MP Biomedicals™ Alcohol Dehydrogenase from Yeast
Facilitates interconversion between alcohols and aldehydes or ketones with reduction of nicotinamide adenine dinucleotide
Supplier: MP Biomedicals™ 0210016105
Alcohol dehydrogenases are a group of dehydrogenase enzymes that occur in many organisms. It is a metalloenzyme containing four tightly bound zinc atoms per molecule.Each subunit also contains a second zinc atom (conformational zinc), which stabilizes the enzyme's tertiary structure. Per subunit, there are two distinct active site sulfhydryl groups which can be distinguished on the basis of differential reactivity with iodoacetate and butyl isocyanate. A histidine residue is considered to have an essential role.
CAS Number: 9031-72-5
EC Number: 232-870-4
Format: Off-White Flaky Powder
Optimum pH: For the oxidation of ethanol, pH 8.6-9.0 (the enzyme becomes increasingly unstable at higher pH). For the reduction of acetaldehyde a pH nearer to 7.0 is considered optimum. This reaction is kinetically complex with pH being only one factor determining optimum conditions.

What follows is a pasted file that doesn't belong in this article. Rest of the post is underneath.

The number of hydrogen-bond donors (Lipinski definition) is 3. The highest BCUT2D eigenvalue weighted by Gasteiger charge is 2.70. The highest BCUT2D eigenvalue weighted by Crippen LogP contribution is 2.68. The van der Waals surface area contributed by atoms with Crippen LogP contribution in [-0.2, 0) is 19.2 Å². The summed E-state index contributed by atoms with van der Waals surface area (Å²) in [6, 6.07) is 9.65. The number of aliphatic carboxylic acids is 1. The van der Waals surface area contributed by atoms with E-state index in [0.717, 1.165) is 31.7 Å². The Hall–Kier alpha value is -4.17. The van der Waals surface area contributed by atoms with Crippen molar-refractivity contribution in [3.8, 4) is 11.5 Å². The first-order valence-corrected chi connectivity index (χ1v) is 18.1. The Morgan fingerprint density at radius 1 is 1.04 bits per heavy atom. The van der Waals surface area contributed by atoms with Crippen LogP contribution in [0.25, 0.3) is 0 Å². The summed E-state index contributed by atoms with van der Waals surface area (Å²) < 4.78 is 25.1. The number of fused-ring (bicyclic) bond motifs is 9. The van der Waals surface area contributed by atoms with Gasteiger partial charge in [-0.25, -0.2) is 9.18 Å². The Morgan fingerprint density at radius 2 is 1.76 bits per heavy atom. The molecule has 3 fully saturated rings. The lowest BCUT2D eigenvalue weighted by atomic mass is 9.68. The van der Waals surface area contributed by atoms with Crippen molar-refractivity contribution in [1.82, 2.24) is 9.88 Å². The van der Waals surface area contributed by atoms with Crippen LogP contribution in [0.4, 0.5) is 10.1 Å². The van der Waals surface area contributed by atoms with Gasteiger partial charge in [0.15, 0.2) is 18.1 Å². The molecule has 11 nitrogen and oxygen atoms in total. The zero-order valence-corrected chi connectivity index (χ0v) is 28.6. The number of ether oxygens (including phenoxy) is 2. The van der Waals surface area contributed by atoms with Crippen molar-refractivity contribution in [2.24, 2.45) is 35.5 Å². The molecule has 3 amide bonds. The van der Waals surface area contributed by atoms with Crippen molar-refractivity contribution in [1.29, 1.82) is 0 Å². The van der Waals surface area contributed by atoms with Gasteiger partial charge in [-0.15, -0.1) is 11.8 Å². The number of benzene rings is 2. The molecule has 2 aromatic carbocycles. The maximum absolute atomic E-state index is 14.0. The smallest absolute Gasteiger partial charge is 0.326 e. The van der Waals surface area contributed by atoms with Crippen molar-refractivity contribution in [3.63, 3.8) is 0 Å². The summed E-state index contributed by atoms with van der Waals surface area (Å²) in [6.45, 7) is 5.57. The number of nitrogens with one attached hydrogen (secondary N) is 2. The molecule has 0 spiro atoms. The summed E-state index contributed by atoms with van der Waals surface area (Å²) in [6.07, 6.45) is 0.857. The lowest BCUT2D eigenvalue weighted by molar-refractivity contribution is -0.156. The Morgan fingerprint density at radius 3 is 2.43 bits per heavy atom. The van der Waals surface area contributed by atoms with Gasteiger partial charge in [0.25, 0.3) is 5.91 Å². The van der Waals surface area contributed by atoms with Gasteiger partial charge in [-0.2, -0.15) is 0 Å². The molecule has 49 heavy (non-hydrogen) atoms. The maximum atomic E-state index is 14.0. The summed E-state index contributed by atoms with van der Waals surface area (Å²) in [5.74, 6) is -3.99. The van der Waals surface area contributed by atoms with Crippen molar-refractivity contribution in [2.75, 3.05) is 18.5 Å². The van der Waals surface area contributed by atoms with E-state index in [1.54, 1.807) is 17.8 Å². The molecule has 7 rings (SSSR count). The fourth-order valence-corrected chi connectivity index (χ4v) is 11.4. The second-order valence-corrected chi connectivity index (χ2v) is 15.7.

Solubility: Dissolves readily at 5 mg/ml in 0.01 M sodium phosphate pH 7.5 to give a clear colorless solution.
Activators: Sulfyhydryl activating reagents, mercaptoethanol, dithiothreitol, cysteine, etc., and heavy metal chelating reagents.
Stabilizers: Dilute solution of the enzyme may be stabilized by serum albumin, gelatin, and/or glutathione or cysteine. At pH values below 6.0 and above 8.5 the enzyme is increasingly unstable. More concentrated solutions of the enzyme in high purity water, near neutrality, are stable several days at 5oC.
In biotransformation, alcohol dehydrogenases are often used for synthesis of enantiomerically pure stereoisomers of chiral alcohols.
|8.6 to 9|
|Synthesis of enantiomerically pure Stereoisomers of chiral Alcohols, biotransformation|
|Heavy Metals, -SH reagents|